Although I own several hundred books, I’ve mainly been a reader of non-fiction works (music, art, film etc…). So, last year I decided to make a concerted effort to expand my fiction reading horizons.
One of the authors whose work I had enjoyed in the past was Thomas Pynchon. In the late ’70s and early ’80s I read his debut novel V. and the follow-up The Crying of Lot 49. Like many other people, I made and attempt to read his classic volume Gravity’s Rainbow but, ended up putting it back on the shelf with a bookmark still in it.
After re-reading The Crying of Lot 49, I decided to once again tackle Gravity’s Rainbow. This time I did manage to complete it while both enjoying it and being perplexed. That set me on the road to read even more of his work.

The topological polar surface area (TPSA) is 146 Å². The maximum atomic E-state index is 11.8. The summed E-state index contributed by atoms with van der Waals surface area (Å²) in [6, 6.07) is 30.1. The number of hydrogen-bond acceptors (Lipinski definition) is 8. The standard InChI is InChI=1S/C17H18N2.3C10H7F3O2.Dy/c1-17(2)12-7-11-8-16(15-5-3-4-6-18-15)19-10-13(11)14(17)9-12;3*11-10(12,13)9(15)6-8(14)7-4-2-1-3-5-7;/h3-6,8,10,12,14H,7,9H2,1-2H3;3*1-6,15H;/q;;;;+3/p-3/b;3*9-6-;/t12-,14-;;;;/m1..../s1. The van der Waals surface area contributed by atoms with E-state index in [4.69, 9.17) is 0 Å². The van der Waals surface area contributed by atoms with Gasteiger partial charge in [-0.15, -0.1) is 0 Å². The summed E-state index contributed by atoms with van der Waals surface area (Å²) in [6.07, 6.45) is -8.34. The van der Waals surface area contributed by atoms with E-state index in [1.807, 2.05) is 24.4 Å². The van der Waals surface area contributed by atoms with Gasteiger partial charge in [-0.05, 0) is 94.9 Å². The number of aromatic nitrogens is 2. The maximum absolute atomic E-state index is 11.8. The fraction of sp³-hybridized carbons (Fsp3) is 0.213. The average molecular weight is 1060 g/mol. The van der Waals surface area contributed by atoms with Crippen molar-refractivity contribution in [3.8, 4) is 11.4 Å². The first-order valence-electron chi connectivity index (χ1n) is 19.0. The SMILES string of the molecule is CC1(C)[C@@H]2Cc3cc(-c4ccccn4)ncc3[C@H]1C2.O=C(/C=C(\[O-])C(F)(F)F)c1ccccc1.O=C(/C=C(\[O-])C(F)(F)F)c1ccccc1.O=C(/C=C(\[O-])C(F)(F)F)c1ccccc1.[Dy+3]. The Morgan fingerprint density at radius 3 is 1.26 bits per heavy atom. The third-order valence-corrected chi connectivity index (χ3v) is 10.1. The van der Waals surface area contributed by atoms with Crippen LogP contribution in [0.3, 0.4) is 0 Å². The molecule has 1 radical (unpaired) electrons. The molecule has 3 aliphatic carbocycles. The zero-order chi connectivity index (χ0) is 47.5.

Having recently completed his epic (1,200 pages) Against the Day, I have read six of his eight novels (only Vineland and Mason & Dixon to go). I’ve also read his collection of short stories called Slow Learner.
While many of his works are definitely challenging, they do reward the reader for their efforts.
So, I was quite pleased when the Washington Post published a story on March 20 that Pynchon was to be awarded $100,000 by the American Academy of Arts and Letters.
Of course, Thomas Pynchon is well known for not being known. That is… he is never photographed, interviewed or available for any type of affair normally attributed to an author hawking his wares.
It’s not expected that Pynchon will make any effort to collect his award in person. In 1973, he sent Professor Irwin Corey to accept the National Book Award in his absence. It will be interesting to see if he attempts a similar gesture this time around.